5 Mar 2006 @ 09:06 by jazzolog : Impeachment Status & How Was The Forum?
Maybe we're not stampeding exactly---at least compared to the Nixon popular outrage...and against Clinton too, for that matter. Bloggers seem cautious about it this morning, and perhaps MsKrazyKat in Brooklyn puts it best. She went to the Town Hall forum and concluded, "In truth, it's hard to imagine the Congress doing a thing about Bush until after the mid-term elections in November, and then only if the Democrats take back the majority in the House, the Senate or both."

There've been a couple more reviews of the symposium, notably this from Bob Fertik at, which he founded in 2000~~~

Please John Conyers: Impeach Bush NOW
By Bob Fertik
Created 2006-03-03 21:19

On Thursday, Harper's Magazine held a truly outstanding forum on impeaching George Bush.

The panel could not have been more distinguished. It included former Rep. Liz Holtzman, who became famous through her diligent service on the House Judiciary Committee when it adopted Articles of Impeachment that forced Richard Nixon to resign; John Dean, Nixon's White House Counsel whose conscientious refusal to cover up Nixon's crimes played a crucial role in Nixon's downfall; Harper's editor Lewis Lapham, who has analyzed American politics with profound insight for decades; Michael Ratner, the passionate human rights lawyer from the Center for Constitutional Rights, which is leading the legal battles to stop Bush's torture; and Rep. John Conyers, the civil rights legend who is Bush's most passionate and determined critic in Congress.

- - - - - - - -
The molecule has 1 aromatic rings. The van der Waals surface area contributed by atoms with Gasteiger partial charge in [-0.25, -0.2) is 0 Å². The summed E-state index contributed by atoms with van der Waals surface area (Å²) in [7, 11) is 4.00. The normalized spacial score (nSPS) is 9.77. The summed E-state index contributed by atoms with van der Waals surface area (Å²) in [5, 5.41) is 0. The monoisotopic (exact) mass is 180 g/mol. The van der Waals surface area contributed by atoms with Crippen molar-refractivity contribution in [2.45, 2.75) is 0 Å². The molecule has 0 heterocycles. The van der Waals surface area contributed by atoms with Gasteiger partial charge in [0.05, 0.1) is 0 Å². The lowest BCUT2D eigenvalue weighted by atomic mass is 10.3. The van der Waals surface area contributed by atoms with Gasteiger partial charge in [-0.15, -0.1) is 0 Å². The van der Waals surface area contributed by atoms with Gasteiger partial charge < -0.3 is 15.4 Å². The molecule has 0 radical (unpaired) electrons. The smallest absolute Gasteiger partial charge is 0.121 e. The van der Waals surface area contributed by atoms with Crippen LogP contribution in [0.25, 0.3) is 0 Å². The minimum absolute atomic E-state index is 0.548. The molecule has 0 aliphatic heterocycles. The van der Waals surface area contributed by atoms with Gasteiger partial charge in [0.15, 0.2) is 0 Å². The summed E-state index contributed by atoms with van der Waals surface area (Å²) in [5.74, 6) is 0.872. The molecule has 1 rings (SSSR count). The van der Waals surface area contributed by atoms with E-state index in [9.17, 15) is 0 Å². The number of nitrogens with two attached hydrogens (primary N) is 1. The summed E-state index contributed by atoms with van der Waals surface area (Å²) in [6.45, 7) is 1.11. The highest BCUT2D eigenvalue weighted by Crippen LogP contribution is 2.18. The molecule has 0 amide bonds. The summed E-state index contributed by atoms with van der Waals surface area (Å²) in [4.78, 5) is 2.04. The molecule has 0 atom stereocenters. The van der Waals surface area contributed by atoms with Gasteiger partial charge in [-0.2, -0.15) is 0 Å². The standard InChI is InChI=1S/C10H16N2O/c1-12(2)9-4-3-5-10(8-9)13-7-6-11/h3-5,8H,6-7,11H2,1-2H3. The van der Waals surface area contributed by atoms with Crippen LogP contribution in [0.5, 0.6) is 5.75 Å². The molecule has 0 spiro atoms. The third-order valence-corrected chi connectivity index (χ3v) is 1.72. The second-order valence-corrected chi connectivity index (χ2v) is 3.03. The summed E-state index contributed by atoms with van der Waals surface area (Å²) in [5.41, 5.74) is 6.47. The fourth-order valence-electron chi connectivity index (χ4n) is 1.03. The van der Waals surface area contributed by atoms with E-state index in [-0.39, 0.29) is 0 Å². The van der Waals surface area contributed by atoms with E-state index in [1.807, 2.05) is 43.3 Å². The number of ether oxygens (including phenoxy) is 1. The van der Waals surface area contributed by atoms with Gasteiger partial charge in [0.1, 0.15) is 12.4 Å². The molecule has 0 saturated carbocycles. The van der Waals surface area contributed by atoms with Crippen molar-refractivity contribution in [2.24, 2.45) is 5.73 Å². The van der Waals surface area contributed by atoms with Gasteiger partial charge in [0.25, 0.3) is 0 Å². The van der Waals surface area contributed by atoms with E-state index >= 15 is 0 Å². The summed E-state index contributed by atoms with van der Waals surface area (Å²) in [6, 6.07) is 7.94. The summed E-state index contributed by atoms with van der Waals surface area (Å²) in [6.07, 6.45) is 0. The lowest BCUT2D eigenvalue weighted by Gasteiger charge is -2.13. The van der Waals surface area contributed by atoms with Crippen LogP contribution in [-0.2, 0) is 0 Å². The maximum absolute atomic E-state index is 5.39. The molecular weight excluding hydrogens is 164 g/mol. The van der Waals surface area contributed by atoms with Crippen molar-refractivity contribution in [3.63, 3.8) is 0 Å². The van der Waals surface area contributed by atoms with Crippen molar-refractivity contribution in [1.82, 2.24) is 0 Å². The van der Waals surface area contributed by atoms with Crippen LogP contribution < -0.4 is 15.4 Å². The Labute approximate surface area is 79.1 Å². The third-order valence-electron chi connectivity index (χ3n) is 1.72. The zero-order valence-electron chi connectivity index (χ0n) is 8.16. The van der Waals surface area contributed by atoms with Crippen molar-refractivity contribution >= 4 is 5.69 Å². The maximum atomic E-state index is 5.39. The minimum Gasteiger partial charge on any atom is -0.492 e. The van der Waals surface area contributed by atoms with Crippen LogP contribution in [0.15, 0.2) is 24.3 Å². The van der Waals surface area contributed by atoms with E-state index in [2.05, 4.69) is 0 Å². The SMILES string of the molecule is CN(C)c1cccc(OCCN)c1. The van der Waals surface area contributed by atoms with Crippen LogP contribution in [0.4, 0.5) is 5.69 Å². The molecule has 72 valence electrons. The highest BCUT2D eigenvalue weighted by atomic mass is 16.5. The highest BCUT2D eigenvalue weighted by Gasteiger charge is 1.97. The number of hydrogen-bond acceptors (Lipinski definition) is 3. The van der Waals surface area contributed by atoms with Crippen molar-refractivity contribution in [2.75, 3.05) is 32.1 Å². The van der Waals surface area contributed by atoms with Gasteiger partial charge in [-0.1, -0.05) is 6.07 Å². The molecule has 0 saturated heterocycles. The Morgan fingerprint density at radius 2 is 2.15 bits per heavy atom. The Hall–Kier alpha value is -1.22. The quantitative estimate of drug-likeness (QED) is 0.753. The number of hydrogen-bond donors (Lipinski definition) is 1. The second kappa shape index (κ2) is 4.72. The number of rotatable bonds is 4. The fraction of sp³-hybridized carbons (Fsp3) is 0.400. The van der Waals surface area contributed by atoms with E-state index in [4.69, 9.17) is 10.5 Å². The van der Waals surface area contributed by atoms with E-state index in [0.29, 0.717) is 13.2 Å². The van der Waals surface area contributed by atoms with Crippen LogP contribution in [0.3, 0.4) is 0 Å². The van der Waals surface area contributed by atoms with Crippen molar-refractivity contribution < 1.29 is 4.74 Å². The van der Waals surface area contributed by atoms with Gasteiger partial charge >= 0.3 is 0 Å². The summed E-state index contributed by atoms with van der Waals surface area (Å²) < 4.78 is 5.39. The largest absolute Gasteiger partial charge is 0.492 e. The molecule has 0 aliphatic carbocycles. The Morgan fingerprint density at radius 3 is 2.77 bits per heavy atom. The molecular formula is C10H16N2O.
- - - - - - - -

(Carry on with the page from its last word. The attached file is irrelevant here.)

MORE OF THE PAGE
If anyone came to the forum doubting Bush deserves to be impeached, that doubt was dispelled immediately when all of the panelists emphatically agreed that Bush's war in Iraq, his torture of prisoners, his illegal wiretapping, and his assertion of dictatorial powers all rose to the level of High Crimes as intended by the Founding Fathers.

Sam Seder of Air America Radio, who was an excellent moderator, tried to play devil's advocate, but even he found it impossible to come up with a reason not to impeach Bush.

So the question for the evening was not whether to impeach Bush, but how - and when.

Obviously the primary obstacle is Republican control of Congress. Only Lapham thought a few Republicans might rise above partisanship to join Democrats. Salon's Michelle Goldberg described that idea as "a delusion almost as great as Bush's conviction that God, not William Rehnquist, made him president."

So the question shifted to whether Democrats could win a majority in Congress. Holtzman declared her faith in the voters, who will wake up to the enormity of Bush's crimes and demand impeachment - or sweep Republicans out of office for standing in the way.